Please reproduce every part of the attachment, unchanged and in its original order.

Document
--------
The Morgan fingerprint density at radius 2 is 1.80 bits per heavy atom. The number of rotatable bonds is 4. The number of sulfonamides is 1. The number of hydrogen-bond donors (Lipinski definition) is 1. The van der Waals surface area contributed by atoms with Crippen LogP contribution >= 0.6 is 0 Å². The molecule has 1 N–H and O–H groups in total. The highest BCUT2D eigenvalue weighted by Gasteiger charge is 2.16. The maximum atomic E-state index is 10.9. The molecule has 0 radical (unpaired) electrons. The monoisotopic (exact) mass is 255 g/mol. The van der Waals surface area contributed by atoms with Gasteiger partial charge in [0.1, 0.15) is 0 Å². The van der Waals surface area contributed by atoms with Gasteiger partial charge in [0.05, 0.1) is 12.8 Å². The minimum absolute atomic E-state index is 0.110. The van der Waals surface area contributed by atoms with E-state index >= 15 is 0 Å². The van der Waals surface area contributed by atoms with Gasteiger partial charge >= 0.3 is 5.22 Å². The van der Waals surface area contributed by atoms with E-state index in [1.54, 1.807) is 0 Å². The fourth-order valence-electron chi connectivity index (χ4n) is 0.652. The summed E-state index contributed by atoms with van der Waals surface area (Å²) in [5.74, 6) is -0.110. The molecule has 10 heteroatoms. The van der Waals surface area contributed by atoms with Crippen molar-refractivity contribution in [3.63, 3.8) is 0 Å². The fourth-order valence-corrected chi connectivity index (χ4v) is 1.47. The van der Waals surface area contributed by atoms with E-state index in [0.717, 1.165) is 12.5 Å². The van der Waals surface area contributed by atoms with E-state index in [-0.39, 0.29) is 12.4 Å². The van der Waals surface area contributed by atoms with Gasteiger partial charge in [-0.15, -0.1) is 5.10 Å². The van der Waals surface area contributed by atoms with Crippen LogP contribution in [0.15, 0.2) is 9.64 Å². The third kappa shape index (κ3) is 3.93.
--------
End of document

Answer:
The Morgan fingerprint density at radius 2 is 1.80 bits per heavy atom. The number of rotatable bonds is 4. The number of sulfonamides is 1. The number of hydrogen-bond donors (Lipinski definition) is 1. The van der Waals surface area contributed by atoms with Crippen LogP contribution >= 0.6 is 0 Å². The molecule has 1 N–H and O–H groups in total. The highest BCUT2D eigenvalue weighted by Gasteiger charge is 2.16. The maximum atomic E-state index is 10.9. The molecule has 0 radical (unpaired) electrons. The monoisotopic (exact) mass is 255 g/mol. The van der Waals surface area contributed by atoms with Gasteiger partial charge in [0.1, 0.15) is 0 Å². The van der Waals surface area contributed by atoms with Gasteiger partial charge in [0.05, 0.1) is 12.8 Å². The minimum absolute atomic E-state index is 0.110. The van der Waals surface area contributed by atoms with E-state index >= 15 is 0 Å². The van der Waals surface area contributed by atoms with Gasteiger partial charge >= 0.3 is 5.22 Å². The van der Waals surface area contributed by atoms with E-state index in [1.54, 1.807) is 0 Å². The fourth-order valence-electron chi connectivity index (χ4n) is 0.652. The summed E-state index contributed by atoms with van der Waals surface area (Å²) in [5.74, 6) is -0.110. The molecule has 10 heteroatoms. The van der Waals surface area contributed by atoms with Crippen molar-refractivity contribution in [3.63, 3.8) is 0 Å². The fourth-order valence-corrected chi connectivity index (χ4v) is 1.47. The van der Waals surface area contributed by atoms with E-state index in [0.717, 1.165) is 12.5 Å². The van der Waals surface area contributed by atoms with E-state index in [-0.39, 0.29) is 12.4 Å². The van der Waals surface area contributed by atoms with Gasteiger partial charge in [-0.15, -0.1) is 5.10 Å². The van der Waals surface area contributed by atoms with Crippen LogP contribution in [0.15, 0.2) is 9.64 Å². The third kappa shape index (κ3) is 3.93.